This session gathered some of the most distinguished scholars advocating for management education for the common good and individual flourishing. Among others, Jeffrey Sachs (Director of the Earth Institute at Columbia University, New York) emphasized in his video message that we got stuck with inappropriate measurements (such as the GDP) instead of focusing on the real good of humanity: having more fulfilling lives. That requires holistic thinking concerned about economic wellbeing, harmony in society, environmental safety and further elements neglected in mainstream management education. Henry Mintzberg (McGill University, Montreal) pointed out that rebalancing society is paramount. The overwhelming power of corporations pursuing their profit interests through political influence has harmed benevolent trajectories of humanity. He argues that business should stay where it belongs: into the market, not into government decision-making! Only balanced power of governments, the business world, and civil society would ensure a viable path. By the way, from an earlier AOM I recall Henry Mintzberg’s reflection that he sounded like a “broken record in a broken world” –repeating his messages every year with no betterment in sight, despite growing awareness.
CMS keynote address: Re-imagining capitalism? Or enacting post-capitalist practices?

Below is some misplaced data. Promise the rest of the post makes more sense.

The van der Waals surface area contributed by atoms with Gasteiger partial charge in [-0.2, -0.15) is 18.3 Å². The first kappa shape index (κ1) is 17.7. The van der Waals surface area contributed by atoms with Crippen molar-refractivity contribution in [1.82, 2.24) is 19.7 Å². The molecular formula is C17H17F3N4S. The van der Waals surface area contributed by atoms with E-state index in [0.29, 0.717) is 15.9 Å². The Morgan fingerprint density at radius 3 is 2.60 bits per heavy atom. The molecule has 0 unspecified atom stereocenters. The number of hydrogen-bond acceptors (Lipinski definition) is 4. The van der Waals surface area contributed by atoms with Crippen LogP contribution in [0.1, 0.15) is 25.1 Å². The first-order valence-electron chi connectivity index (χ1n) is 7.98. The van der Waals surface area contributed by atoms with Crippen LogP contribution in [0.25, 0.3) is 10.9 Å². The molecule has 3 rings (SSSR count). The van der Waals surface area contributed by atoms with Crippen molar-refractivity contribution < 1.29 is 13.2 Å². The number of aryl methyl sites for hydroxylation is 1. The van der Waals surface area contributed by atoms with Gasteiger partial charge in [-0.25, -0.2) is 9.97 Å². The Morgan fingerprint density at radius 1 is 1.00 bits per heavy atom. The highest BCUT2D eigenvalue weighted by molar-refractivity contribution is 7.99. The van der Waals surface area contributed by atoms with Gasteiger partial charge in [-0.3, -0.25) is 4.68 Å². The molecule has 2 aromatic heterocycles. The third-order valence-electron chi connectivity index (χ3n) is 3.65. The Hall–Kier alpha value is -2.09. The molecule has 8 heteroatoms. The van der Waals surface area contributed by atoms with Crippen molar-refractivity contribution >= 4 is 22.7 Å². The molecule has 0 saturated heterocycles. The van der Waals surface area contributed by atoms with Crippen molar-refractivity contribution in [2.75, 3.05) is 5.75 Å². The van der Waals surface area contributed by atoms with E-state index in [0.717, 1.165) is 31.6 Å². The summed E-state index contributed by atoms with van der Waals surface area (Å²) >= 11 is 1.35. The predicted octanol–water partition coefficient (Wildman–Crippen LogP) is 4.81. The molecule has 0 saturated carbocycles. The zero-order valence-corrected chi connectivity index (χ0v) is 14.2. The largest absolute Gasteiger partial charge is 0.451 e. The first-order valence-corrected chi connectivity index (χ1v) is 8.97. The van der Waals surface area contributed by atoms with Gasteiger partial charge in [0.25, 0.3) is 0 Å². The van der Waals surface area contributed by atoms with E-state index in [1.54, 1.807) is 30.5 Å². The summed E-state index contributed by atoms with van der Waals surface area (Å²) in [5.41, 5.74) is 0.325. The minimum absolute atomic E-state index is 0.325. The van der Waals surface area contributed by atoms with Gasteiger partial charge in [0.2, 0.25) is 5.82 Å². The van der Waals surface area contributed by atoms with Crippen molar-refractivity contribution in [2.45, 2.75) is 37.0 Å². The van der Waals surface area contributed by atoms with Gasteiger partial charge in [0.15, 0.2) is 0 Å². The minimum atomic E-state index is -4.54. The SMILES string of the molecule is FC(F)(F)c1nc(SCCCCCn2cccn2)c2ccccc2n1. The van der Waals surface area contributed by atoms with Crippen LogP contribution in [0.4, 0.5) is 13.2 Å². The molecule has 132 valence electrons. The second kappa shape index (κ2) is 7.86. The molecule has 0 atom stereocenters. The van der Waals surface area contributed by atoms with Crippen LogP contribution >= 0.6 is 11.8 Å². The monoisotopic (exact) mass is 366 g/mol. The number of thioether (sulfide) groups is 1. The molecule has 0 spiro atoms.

Since my first attendance in 2009, my second AOM home has been the Critical Management Studies (CMS) division that is all about challenging mainstream thought, fostering critique of contemporary capitalism, and promoting alternatives both in scholarship and the business world. I find the CMS trajectory within the Academy quite fascinating: during my first attendance, its constituency seemed to me like an almost ‘freaky niche’ of feminist, Marxist, post-colonial scholars elaborating gorgeous ideas in the shadow. As academia became more receptive to the debates about the crises and unsustainability concerns, CMS moved ‘en vogue’. A first highlight in this regard: “Capitalism in question” was the astonishing All-Academy theme of the 73rd annual meeting in 2013.
Katherine Gibson (Western Sydney University, currently based at Harvard University), held this year’s CMS keynote. She is well known for research on rethinking economies as sites of ethical action and her role as activist scholar. In her speech, she strongly affirmed that there is “a need to create future institutions, relationships, systems, and processes that are different from the past”, quoting an AOM theme subline. Katherine Gibson pointed to the Community Economies Research Network fostering the diversity of economies and involving many scholars from all over the globe. She also highlighted the remarkable recent commitment of $40million by liberal philanthropic foundations in the United States (whose wealth is derived from private business) to the project of ‘Reimagining Capitalism’. So we can see that there are many initiatives of scholars and activists, even from unexpected sides.
Despite its still modified and hybrid format, I found AOM 2022 very refreshing and encouraging. It is reassuring that many initiatives and encouraging ideas driving more meaningful management education are alive, showing ever more creativity and substance. Considering the current backlash trends and events, however, it also became clear to me that the journey resembles the task of Sisyphus. At least, then I can find some consolation from Albert Camus, and I am looking forward to AOM Boston 2023 …